Nearly 60 killed in 10 days of Syria rebel clashes, says the Syrian Observatory for Human Rights

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  • 58 people have died in new fighting in Syria.
  • Clashes have erupted between rebel groups.
  • HTS has emerged as the strongest and best organised rebel faction.

More than a week of inter-rebel fighting in Syria's Turkish-held north has killed 58 people, mostly combatants - a flareup that has allowed al-Qaeda-linked fighters to gain ground, a war monitor said on Tuesday.

The clashes since 8 October, in a volatile area near the Turkish border, have been among the deadliest in years, killing 48 rebel fighters and 10 civilians, the Syrian Observatory for Human Rights said.

Among the 48 combatants killed, 28 were members of the Hayat Tahrir al-Sham alliance (HTS), which is led by al-Qaeda's former Syria affiliate, according to the Britain-based war monitor, which relies on a wide network of sources inside Syria.

Dozens of rebel groups opposed to President Bashar al-Assad are confined to areas of northern and north-western Syria that still evade government control after more than a decade of war.

READ | Inter-rebel clashes resume in northwest Syria after collapse of truce

The latest fighting started this month between two rival pro-Turkish rebel groups in the town of Al-Bab in Aleppo province before spreading to other areas and drawing in other factions, including HTS.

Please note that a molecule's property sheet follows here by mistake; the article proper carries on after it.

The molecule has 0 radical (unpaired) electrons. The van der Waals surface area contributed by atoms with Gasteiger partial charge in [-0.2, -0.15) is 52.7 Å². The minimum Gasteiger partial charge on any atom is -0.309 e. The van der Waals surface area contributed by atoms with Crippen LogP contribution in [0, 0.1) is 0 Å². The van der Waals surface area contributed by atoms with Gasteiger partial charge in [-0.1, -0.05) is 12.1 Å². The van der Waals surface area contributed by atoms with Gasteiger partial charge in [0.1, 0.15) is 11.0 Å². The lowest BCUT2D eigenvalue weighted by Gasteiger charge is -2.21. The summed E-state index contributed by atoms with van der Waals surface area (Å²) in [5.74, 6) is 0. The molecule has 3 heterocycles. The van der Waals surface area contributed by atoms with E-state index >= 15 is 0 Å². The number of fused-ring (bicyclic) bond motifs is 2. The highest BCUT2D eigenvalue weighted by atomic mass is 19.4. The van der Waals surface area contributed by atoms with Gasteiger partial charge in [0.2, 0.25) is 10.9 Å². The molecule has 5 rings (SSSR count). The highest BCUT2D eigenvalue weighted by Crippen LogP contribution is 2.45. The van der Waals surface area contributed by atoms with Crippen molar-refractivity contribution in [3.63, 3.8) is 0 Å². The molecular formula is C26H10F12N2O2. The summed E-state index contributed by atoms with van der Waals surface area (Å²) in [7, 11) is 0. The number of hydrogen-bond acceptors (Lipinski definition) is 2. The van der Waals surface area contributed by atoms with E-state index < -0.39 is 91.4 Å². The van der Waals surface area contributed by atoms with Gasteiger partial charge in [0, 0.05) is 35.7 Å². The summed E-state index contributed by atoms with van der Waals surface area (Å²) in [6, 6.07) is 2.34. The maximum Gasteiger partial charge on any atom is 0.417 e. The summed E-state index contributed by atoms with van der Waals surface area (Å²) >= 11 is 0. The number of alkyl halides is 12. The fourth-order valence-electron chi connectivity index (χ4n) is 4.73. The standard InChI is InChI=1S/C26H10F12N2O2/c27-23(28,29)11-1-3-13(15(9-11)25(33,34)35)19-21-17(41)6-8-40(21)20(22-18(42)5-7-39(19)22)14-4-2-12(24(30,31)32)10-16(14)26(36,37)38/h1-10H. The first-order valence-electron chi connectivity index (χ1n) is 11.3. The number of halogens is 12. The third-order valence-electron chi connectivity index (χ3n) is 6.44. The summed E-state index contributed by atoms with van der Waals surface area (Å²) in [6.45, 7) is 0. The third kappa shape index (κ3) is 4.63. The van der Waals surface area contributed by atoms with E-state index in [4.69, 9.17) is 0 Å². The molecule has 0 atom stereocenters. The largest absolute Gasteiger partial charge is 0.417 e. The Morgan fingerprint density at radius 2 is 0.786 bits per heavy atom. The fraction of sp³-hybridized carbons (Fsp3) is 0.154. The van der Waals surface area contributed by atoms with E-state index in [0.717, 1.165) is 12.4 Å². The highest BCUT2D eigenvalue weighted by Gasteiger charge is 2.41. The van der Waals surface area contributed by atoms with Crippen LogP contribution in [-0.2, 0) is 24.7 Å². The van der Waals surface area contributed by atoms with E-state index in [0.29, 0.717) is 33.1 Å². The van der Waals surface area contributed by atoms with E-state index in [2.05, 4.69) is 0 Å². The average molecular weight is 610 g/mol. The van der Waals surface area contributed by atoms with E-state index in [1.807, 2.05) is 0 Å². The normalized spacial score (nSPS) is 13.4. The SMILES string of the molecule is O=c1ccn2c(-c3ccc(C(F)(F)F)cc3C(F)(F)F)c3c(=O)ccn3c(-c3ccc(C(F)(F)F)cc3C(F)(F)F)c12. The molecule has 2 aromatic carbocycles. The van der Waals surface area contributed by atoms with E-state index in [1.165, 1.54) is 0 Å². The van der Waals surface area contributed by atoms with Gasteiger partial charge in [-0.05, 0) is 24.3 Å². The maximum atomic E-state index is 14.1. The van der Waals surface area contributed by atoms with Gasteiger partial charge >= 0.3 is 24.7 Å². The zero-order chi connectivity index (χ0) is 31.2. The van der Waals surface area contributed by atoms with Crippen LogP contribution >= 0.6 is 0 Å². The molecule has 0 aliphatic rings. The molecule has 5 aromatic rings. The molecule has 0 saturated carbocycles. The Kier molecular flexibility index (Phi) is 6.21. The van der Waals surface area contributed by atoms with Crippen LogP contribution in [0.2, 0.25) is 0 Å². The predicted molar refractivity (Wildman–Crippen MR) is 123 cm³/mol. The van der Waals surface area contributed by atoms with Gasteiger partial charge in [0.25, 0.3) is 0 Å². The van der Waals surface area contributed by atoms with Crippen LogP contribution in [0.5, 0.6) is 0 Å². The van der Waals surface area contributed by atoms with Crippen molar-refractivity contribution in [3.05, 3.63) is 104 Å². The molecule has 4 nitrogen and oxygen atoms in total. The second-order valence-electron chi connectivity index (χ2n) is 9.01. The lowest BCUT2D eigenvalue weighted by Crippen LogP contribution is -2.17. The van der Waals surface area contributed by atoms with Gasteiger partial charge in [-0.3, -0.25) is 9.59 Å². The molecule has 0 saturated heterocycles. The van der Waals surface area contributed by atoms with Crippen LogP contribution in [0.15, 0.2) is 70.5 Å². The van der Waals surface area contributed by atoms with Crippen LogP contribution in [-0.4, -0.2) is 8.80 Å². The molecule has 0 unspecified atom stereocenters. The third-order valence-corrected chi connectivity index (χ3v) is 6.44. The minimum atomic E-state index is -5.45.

HTS is widely seen as the strongest and best organised of the rebel factions and dominates the nearby Idlib region, Syria's last major opposition bastion.

Last week, the group captured the Afrin region from rival Turkish-backed rebels, advancing in the area for the first time since civil war broke out in Syria in 2011.

The US condemned the HTS advance in a statement on Tuesday.

The US embassy said:

We are alarmed by the recent incursion of HTS, a designated terrorist organisation, into northern Aleppo (province). HTS forces should be withdrawn from the area immediately.

HTS has leveraged the latest bout of fighting to expand its zone of influence, in a move green-lit by Turkey, which has never publicly backed it, the Observatory said.

"Hayat Tahrir al-Sham would not have entered the area without Turkey's consent," said Observatory chief Rami Abdul Rahman.

Since Monday, it has advanced toward the key town of Azaz, near the Turkish border further north, as persistent inter-rebel fighting has torpedoed a truce that briefly went into effect at the weekend.

Since 2011, the war in Syria has killed nearly half a million people and driven more than half of the country's pre-war population from their homes.

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